Mr. Dardis said he appreciates the comments on having the two communities be together. However, there is a difference on the economy of scale, he said, and he would like very much to have the same amount of sales tax money as the City of Fargo. He said Fargo is able to take dollars from sales tax and use it as a revenue source to buy things down while West Fargo does not have that luxury; there is about $10 million of sales tax dollars available each year that is not committed. He said West Fargo will do all it can to be a good neighbor and he has been amazed during his year in office in the amount of meetings that Fargo and West Fargo staff have together. He said that is extremely positive and Fargo has been a great team player. He said he will do all in his power to see that the two cities work as one when dealing with this very important issue.
Mr. Volk said at the high levels the two communities should be even on whether to assess or not, although some aspects, such as different cost shares and ratios, may not be so important. He said methodology may be similar; however, the cities have to do their own math and the pace of infrastructure replacement is different between West Fargo and Fargo.
Commissioner Grindberg said the recommendations will be combined and distributed to taskforce members who will be kept up to date as staff works through it. He said the recommendations will be shared as it moves forward with final determination at the City Commission level.
Mr. Volk said he disagrees with the issue of annual project bid deadlines and he feels the challenge is completion dates. He said he thinks that is a bigger driver of cost than the start date. If there are unreasonable completion dates, he said, the cost goes up.
Mr. Bullis said he would agree with Mr. Volk about the option of establishing annual bid deadlines, staff does a good job in establishing bid deadlines and are fully capable. In his experience, he has had good success working with City staff with rebidding and adjusting deadlines and staff does not need taskforce input in that regard.
Mr. Volk said the option of creating an age of infrastructure heat map is interesting and he wonders what the result of real estate values would be if such a map was published. It could result in real estate values going down in the hotspots, he said, which speaks to why assessments are the right answer because it goes directly to the quality of the infrastructure which drives the value of the property. As infrastructure is improved, value goes up, he said. It would be an interesting map, he said; however, there could be a negative outcome and it could be challenging for those who own lots in those hotspots.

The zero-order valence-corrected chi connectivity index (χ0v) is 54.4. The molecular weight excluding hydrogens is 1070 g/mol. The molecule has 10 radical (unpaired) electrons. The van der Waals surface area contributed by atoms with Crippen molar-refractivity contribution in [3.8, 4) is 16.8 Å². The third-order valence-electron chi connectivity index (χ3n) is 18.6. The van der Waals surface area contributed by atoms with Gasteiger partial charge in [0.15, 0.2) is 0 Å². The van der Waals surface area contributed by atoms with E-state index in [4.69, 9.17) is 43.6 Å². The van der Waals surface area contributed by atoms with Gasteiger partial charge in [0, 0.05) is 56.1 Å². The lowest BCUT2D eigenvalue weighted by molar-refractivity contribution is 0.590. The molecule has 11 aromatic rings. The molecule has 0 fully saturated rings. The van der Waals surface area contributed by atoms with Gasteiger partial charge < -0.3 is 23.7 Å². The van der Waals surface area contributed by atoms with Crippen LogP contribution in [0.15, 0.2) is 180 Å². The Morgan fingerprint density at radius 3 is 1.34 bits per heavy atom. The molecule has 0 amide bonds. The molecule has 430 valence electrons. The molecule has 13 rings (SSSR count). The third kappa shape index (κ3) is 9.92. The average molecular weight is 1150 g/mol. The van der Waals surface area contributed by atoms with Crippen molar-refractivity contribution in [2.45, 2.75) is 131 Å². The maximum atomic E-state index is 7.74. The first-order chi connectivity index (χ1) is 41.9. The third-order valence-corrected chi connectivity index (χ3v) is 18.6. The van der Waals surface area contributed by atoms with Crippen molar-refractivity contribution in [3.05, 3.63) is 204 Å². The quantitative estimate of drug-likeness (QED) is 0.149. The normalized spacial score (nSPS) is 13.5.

Ms. Palm Connor said she did not know if a heat map would be a good idea due to the risk to homeowners in those areas. In her opinion, she said, providing a heat map of where properties are going to be special assessed would affect homeowners in those areas more than benefit them.
Mr. Goroski said if the property is assessed accordingly, it may benefit the homeowner due to the fact that their property taxes may go down. There is always a flip side, he said, and the City cannot be afraid to change. He said he has heard all along at these meetings that everyone is afraid to change; however, there has to be change at some point.
Commissioner Grindberg said the heat maps would provide transparency and sync with CIP plans, so there is awareness of the aging infrastructure and plans of the City to address it.
Mr. Cosgriff said a heat map already exists; it is the age of the homes. He said buyers who are paying attention would understand. He said it might have an impact; however, it will help staff in doing a long-range improvement plan showing where special assessments are coming. With special assessments, where the benefit ties to the property, he said, upgrading infrastructure in the house would reflect in the price of the house just like a new roof, furnace or driveway replacement. He said the more information, the better and let the market adjust to it.
Mr. Volk said he has concerns about a potential negative outcome; however, it helps explain why the quality of infrastructure is a direct relationship to the value of the property. There is a connection, he said, and that is why special assessments work so well.
Mr. Bullis said if there were a heat map and later there is a need to replace infrastructure in an area not on that map, property owners could claim they relied on the heat map and therefore the City should give them tax relief. He said there could be some unintended consequences to providing that type of information.
Commissioner Grindberg thanked the taskforce members for their participation. He said there would be substantial changes due to their efforts.
Ms. Palm Connor moved to adjourn. Second by Mr. Hanson. There was unanimous approval by all members present.
Time at adjournment was 9:00 a.m.